Nubret started his professional bodybuilding career in his hometown, where he won his first title, Mr. Guadeloupe. Since then, everything started falling into place for him quickly. With only two years of training, he developed an incredible physique.

In 1960, he became a member of the International Federation of Bodybuilders (IFBB). In just a few months, he earned the reputation of being the World’s Most Muscular Man, followed by his entry into the world of big screen.

In 1970, Nubret became the head of the IFBB’s French and European legs. He retained this position until 1975 before resigning from the role.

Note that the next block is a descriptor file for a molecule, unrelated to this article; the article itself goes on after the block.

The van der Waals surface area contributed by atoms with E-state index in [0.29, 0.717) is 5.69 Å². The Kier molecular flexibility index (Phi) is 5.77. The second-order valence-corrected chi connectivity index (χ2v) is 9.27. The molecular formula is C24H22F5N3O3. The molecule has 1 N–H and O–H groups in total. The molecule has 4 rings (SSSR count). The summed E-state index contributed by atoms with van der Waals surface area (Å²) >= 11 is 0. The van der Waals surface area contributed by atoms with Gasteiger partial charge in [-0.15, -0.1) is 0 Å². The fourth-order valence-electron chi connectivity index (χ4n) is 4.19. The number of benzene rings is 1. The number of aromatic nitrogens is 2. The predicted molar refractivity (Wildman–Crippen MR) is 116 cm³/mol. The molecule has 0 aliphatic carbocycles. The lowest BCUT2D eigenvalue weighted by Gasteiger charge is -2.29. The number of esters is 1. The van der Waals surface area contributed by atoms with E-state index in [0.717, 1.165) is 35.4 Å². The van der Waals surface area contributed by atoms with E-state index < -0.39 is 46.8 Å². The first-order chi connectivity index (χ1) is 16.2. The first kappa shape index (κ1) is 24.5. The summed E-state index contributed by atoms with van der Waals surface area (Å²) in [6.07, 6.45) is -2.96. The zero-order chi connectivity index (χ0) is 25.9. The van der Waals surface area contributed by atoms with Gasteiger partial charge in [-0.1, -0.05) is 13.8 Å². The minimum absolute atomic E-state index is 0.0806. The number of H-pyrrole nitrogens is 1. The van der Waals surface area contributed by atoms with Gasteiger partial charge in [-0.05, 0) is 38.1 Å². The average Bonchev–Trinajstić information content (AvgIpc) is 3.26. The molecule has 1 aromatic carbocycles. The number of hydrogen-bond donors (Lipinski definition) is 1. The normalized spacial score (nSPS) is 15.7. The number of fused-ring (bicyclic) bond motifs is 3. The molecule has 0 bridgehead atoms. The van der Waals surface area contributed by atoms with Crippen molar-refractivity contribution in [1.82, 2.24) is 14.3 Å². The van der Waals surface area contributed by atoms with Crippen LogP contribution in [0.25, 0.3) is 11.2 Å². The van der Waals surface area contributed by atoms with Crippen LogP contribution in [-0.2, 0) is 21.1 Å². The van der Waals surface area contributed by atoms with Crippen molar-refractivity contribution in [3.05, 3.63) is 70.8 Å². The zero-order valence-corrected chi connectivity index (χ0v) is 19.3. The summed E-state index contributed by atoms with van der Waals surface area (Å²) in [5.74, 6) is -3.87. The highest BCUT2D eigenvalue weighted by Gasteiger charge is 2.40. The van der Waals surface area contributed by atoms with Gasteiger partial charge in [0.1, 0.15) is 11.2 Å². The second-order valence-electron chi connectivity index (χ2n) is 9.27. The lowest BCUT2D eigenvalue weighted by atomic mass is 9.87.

Dennis Tinerino

Dennis Tinerino - Golden Era

Physical Attributes

With a tall 6’2” physique weighing around 235 lbs., Dennis Tinerino is regarded as one of the most influential Golden Era bodybuilders. His bulky shoulders, insane biceps, and high-definition muscular cuts gave him enviable body aesthetics.

Early Life

Dennis Tinerino was born on December 23, 1945, to American-Italian parents. He was skinny right from the beginning, which he wanted to change by bulking up. So, he developed a strong interest in bodybuilding at the age of 12. To walk down that path, he started bodybuilding training under the mentorship of his father. However, he achieved a significant breakthrough when he met two mentors—Joe Abbneda and Bill Pearl—who devised a special 5-day workout plan to help him reach a whole new level.

Bodybuilding Career